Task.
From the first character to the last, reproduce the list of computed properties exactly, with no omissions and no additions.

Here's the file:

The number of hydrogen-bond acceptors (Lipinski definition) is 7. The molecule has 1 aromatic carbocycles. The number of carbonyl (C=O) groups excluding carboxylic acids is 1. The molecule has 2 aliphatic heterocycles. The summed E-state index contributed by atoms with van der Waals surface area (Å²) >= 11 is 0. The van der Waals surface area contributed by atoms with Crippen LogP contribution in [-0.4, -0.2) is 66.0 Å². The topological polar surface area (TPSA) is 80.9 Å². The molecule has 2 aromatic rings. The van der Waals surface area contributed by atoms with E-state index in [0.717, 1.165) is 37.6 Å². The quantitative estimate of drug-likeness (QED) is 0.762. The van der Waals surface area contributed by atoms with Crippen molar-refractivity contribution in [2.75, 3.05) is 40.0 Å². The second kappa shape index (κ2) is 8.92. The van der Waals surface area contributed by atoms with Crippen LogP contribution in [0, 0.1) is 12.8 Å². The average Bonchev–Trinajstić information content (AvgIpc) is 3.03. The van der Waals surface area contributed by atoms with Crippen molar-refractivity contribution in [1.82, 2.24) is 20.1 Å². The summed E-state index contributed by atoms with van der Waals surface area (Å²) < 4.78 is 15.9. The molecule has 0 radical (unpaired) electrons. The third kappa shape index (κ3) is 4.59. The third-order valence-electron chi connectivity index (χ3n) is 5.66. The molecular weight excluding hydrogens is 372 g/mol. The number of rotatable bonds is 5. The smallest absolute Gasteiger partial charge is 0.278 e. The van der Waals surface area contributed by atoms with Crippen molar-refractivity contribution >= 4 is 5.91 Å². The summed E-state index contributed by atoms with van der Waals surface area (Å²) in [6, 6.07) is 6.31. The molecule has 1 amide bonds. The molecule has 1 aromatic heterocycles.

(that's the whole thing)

The number of hydrogen-bond acceptors (Lipinski definition) is 7. The molecule has 1 aromatic carbocycles. The number of carbonyl (C=O) groups excluding carboxylic acids is 1. The molecule has 2 aliphatic heterocycles. The summed E-state index contributed by atoms with van der Waals surface area (Å²) >= 11 is 0. The van der Waals surface area contributed by atoms with Crippen LogP contribution in [-0.4, -0.2) is 66.0 Å². The topological polar surface area (TPSA) is 80.9 Å². The molecule has 2 aromatic rings. The van der Waals surface area contributed by atoms with E-state index in [0.717, 1.165) is 37.6 Å². The quantitative estimate of drug-likeness (QED) is 0.762. The van der Waals surface area contributed by atoms with Crippen molar-refractivity contribution in [2.75, 3.05) is 40.0 Å². The second kappa shape index (κ2) is 8.92. The van der Waals surface area contributed by atoms with Crippen LogP contribution in [0, 0.1) is 12.8 Å². The average Bonchev–Trinajstić information content (AvgIpc) is 3.03. The van der Waals surface area contributed by atoms with Crippen molar-refractivity contribution in [1.82, 2.24) is 20.1 Å². The summed E-state index contributed by atoms with van der Waals surface area (Å²) < 4.78 is 15.9. The molecule has 0 radical (unpaired) electrons. The third kappa shape index (κ3) is 4.59. The third-order valence-electron chi connectivity index (χ3n) is 5.66. The molecular weight excluding hydrogens is 372 g/mol. The number of rotatable bonds is 5. The smallest absolute Gasteiger partial charge is 0.278 e. The van der Waals surface area contributed by atoms with Crippen molar-refractivity contribution >= 4 is 5.91 Å². The summed E-state index contributed by atoms with van der Waals surface area (Å²) in [6, 6.07) is 6.31. The molecule has 1 amide bonds. The molecule has 1 aromatic heterocycles.